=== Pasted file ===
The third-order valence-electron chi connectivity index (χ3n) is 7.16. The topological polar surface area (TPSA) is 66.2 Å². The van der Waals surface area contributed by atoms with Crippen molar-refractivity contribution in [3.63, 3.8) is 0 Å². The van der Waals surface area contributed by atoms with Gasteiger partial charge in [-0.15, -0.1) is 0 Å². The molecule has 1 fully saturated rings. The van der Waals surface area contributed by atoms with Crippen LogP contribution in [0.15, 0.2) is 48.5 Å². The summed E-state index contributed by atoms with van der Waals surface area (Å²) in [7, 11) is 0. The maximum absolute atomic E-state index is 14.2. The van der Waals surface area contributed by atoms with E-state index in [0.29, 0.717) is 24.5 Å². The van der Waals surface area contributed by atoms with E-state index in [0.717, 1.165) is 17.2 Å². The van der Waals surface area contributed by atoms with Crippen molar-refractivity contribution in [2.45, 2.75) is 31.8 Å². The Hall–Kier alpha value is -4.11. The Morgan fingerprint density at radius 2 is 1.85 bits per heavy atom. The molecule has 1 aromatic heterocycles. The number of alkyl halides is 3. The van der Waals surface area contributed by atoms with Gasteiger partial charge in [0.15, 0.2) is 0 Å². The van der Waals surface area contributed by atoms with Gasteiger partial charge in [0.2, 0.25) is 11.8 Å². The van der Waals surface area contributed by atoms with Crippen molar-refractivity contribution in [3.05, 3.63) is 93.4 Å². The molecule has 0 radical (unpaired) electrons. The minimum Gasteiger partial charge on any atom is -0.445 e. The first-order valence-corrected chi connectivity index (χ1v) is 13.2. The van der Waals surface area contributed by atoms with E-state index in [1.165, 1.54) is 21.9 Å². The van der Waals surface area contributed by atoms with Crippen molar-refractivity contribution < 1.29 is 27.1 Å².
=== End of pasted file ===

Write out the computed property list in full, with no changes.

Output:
The third-order valence-electron chi connectivity index (χ3n) is 7.16. The topological polar surface area (TPSA) is 66.2 Å². The van der Waals surface area contributed by atoms with Crippen molar-refractivity contribution in [3.63, 3.8) is 0 Å². The van der Waals surface area contributed by atoms with Gasteiger partial charge in [-0.15, -0.1) is 0 Å². The molecule has 1 fully saturated rings. The van der Waals surface area contributed by atoms with Crippen LogP contribution in [0.15, 0.2) is 48.5 Å². The summed E-state index contributed by atoms with van der Waals surface area (Å²) in [7, 11) is 0. The maximum absolute atomic E-state index is 14.2. The van der Waals surface area contributed by atoms with E-state index in [0.29, 0.717) is 24.5 Å². The van der Waals surface area contributed by atoms with E-state index in [0.717, 1.165) is 17.2 Å². The van der Waals surface area contributed by atoms with Crippen molar-refractivity contribution in [2.45, 2.75) is 31.8 Å². The Hall–Kier alpha value is -4.11. The Morgan fingerprint density at radius 2 is 1.85 bits per heavy atom. The molecule has 1 aromatic heterocycles. The number of alkyl halides is 3. The van der Waals surface area contributed by atoms with Gasteiger partial charge in [0.15, 0.2) is 0 Å². The van der Waals surface area contributed by atoms with Gasteiger partial charge in [0.2, 0.25) is 11.8 Å². The van der Waals surface area contributed by atoms with Crippen molar-refractivity contribution in [3.05, 3.63) is 93.4 Å². The molecule has 0 radical (unpaired) electrons. The minimum Gasteiger partial charge on any atom is -0.445 e. The first-order valence-corrected chi connectivity index (χ1v) is 13.2. The van der Waals surface area contributed by atoms with E-state index in [1.165, 1.54) is 21.9 Å². The van der Waals surface area contributed by atoms with Crippen molar-refractivity contribution < 1.29 is 27.1 Å².